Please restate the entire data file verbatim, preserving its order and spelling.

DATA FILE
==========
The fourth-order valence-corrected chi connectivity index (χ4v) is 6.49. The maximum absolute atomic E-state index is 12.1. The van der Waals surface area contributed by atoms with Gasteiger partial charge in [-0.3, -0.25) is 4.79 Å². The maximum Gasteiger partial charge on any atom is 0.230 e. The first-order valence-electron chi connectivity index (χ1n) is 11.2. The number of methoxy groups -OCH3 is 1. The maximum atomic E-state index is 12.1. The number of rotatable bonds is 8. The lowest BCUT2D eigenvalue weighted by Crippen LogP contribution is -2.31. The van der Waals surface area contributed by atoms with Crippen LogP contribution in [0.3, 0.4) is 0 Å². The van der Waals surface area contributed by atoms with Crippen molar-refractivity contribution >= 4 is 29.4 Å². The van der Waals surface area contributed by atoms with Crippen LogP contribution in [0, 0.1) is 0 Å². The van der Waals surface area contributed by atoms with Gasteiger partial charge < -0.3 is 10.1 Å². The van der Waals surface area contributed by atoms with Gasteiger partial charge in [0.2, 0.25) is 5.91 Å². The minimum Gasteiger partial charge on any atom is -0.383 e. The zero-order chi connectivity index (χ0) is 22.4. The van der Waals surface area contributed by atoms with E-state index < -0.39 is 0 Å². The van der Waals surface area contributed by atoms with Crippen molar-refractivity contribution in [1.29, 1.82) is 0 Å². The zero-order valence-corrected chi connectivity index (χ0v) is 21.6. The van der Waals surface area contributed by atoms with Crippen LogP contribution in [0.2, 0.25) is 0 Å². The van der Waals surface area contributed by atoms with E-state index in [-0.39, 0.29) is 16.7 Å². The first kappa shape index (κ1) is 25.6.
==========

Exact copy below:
The fourth-order valence-corrected chi connectivity index (χ4v) is 6.49. The maximum absolute atomic E-state index is 12.1. The van der Waals surface area contributed by atoms with Gasteiger partial charge in [-0.3, -0.25) is 4.79 Å². The maximum Gasteiger partial charge on any atom is 0.230 e. The first-order valence-electron chi connectivity index (χ1n) is 11.2. The number of methoxy groups -OCH3 is 1. The maximum atomic E-state index is 12.1. The number of rotatable bonds is 8. The lowest BCUT2D eigenvalue weighted by Crippen LogP contribution is -2.31. The van der Waals surface area contributed by atoms with Crippen LogP contribution in [0.3, 0.4) is 0 Å². The van der Waals surface area contributed by atoms with Crippen molar-refractivity contribution >= 4 is 29.4 Å². The van der Waals surface area contributed by atoms with Crippen LogP contribution in [0, 0.1) is 0 Å². The van der Waals surface area contributed by atoms with Gasteiger partial charge < -0.3 is 10.1 Å². The van der Waals surface area contributed by atoms with Gasteiger partial charge in [0.2, 0.25) is 5.91 Å². The minimum Gasteiger partial charge on any atom is -0.383 e. The zero-order chi connectivity index (χ0) is 22.4. The van der Waals surface area contributed by atoms with E-state index < -0.39 is 0 Å². The van der Waals surface area contributed by atoms with Crippen molar-refractivity contribution in [1.29, 1.82) is 0 Å². The zero-order valence-corrected chi connectivity index (χ0v) is 21.6. The van der Waals surface area contributed by atoms with Crippen LogP contribution in [0.2, 0.25) is 0 Å². The van der Waals surface area contributed by atoms with E-state index in [-0.39, 0.29) is 16.7 Å². The first kappa shape index (κ1) is 25.6.